dropping fruit is not the only way to reduce yield. Another, safer way would be to reduce fertilization over time -especially Ammonium sulfate additions and even plants and legumes that promote bacterial nitrogen fixation as well as soil management techniques. Some might argue that higher yields achieved by means of ‘natural’ or artificial fertilization are much more of a manipulation of the characteristics of a vineyard site and hence a manipulation of terroir. Artificial fertilizer (and irrigation) promotes laziness of the root system of a vine in that the vine is not required to search out nutrients and water by itself. Farming is full of difficult decisions that ultimately influence the flavor and characteristics of any plant. Trying to seek a ‘more’ natural balance in regard to yield is arguably the best way to express individuality in a vineyard site. Of course, there are minimal nutritional and hydration needs that need to be addressed otherwise you aren’t going to have healthy vines and good wine. All of this is why any discussion of Terroir would be incomplete without mention of the Farmer.

Cheers,
Bill

Berry,

As with everything else in life, sometimes things are not as they seem - and yes, I do believe that wineries are ‘guilty’ of not being completely forthright in how they make their wines at times. Whether statements like ‘we do not filter our wines’ yet they do when ‘needed’ or ‘we only use native yeasts’ but add commercial ones ‘when needed’ would be considered ‘lies’ or not really depends upon how you want to look at it.

And I can remember many a thread that dealt with ‘manipulation’ and there seemed to be a plethora of concepts as to where ‘manipulation’ begins and what is covered by the term.

Just having fun this morning, my friend . . . carry on.

Someone above mentioned pruning as a manipulation to control yields, and I would agree. Limiting the number of spurs per cordon is one of the simplest ways to control yields, and it is done regularly as part of the farming process. Now you can go further and limit the fruit once it is produced on the vine. I’m not sure if one type of manipulation is more “valid” than the other.

Without getting into the 'what’s manipulation and how do you know" argument for the 5034th time…

Elio’s father wasn’t outraged because he objected to manipulation in the way we mean that. He was outraged because throughout his lifetime grapes in Piedmont were primarily sold in bulk effectively as a common agricultural product, not as a premium estate made product. Cutting yields meant less money for the family business in his father’s eyes and was a repudiation of what they’d done for decades. Remember, that area of Italy was POOR in the first part of this century. The idea of wines from Barolo being considered as among the best in the world is fairly recent - think the '70s. I’m not saying no one made estate wines before this - they did. And it might have been different in the 18th or 19th centuries, but in the 20th, many producers viewed grapes as just another crop.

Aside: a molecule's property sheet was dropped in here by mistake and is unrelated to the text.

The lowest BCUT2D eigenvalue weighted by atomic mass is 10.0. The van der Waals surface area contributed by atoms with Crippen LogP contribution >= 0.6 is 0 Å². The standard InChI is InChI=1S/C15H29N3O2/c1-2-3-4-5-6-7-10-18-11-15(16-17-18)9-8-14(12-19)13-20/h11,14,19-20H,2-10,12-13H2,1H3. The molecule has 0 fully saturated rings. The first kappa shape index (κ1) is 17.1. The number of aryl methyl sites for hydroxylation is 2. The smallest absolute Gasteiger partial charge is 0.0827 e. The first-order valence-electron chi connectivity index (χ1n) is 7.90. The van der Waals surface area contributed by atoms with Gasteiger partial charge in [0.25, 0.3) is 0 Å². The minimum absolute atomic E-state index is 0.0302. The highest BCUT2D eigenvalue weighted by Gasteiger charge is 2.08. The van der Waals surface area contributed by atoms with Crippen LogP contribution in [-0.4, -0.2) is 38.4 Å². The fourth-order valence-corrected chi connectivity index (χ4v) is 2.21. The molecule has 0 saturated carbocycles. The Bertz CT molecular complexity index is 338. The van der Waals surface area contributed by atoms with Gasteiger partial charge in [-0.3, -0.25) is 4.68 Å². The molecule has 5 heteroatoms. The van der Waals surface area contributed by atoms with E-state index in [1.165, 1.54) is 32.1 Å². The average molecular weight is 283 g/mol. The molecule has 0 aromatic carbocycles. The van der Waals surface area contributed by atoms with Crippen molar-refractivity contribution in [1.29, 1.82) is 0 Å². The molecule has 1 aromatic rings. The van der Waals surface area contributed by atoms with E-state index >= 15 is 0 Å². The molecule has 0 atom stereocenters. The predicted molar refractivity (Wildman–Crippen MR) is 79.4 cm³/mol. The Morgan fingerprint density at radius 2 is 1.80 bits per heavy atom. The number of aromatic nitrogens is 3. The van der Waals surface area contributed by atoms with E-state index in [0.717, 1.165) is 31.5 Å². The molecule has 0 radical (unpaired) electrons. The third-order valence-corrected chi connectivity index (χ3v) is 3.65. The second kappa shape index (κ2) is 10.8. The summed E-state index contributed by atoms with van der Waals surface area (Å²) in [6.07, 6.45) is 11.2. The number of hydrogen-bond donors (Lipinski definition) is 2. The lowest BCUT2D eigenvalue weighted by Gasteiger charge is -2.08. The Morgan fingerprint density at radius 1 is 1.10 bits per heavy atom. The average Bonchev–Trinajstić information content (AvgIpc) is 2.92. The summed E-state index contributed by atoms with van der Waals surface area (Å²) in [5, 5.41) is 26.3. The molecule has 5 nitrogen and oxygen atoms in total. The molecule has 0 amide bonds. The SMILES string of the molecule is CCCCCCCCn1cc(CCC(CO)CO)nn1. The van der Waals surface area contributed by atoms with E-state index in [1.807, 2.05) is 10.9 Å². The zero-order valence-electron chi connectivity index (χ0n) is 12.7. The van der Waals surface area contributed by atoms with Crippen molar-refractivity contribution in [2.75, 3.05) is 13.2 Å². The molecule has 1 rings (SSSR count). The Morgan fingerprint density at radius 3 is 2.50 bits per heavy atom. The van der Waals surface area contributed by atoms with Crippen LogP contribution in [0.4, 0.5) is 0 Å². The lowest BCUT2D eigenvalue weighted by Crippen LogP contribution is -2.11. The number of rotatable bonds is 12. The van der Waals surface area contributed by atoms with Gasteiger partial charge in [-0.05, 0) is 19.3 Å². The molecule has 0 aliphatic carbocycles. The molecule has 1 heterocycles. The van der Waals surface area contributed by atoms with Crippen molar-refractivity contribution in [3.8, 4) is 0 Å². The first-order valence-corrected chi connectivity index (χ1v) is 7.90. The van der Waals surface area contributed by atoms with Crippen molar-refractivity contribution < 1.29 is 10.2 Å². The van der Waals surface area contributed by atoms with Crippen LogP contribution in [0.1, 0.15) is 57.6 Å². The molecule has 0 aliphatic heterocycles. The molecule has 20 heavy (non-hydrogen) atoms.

If they are adding the caveat that they do when needed then they are not lieing.

Since wild Vitis vinifera subsp. silvestris doesn’t turn itself into wine by definition EVERYTHING is a manipulation.

These threads always make me chuckle.

Personally, I think picking the grapes is unnatural manipulation by the hand of man. I think winemakers should just put buckets under the vines and work with whatever falls of its own accord.

These threads always make me chuckle.

  • 1… [cheers.gif]. That being sid…I love to read everyone’s thoughts - so please continue the discussion.

Jasper Morris new Inside Burgundy…talks about : yield; and I love what he had said flirtysmile

The “I like flavors from less manipulated wines” argument is lost on me. You like flavors. Certain wines have those flavors. Some are not so heavily manipulated. Surely others are. It’s like classicists in Napa arguing for more structured, lower alcohol, less “spoofulated” wines like Dunn…which are spoofulated to kingdom come. We can all rationalize that the wines we like most are inherently made in the most appropriate way. There are countless biodynamic wines that I absolutely love. Is biodynamism hard core spoofulation? Certainly it must be. But to me, so is the use of oak, cement, stainless steel, cold soaks, extended macerations, etc., etc.

Every step of the winemaking process requires a decision. Each decision changes the outcome of the final product, and is therefore a “manipulation.” Arguing for wines with fewer manipulations is a non-starter to me, simply because every wine is loaded with manipulations, from vine to vinification. If you blind through a thousand wines and consistently like one style of manipulation, great. More power to you. If you are indifferent, more power to you. But the main question in this thread is about whether or not lowering yields constitutes a manipulation. Of course it does.

So Berry, since you made the broad generalization of liking wines with fewer manipulations, are you against doing anything to lower yields? Or is not lowering yields also a manipulation. How do you end up with a just-barely-manipulated wine? Do those wines include stems? Do they use any oak? Is acid added at any point? Are commercial yeasts ever added? What if its a newer winery without wild yeasts? Is that a non-starter? Should you ever irrigate? What do you plant in between rows? Are those constants in the wines you like? Have you ever been at a blind tasting and realized you were getting pleasure from a wine you later found to be heavily manipulated? Have you dated Alice Fearing, who manipulated her own “natural” wines to ensure she didn’t produce liquid terds. Do you think the vast majority of winemakers don’t do the exact same thing? Do you think winemakers usually disclose their manipulations? Didn’t you tell me that you saw an invoice from a really respected winery for grape concentrate once? One that we wouldn’t expect?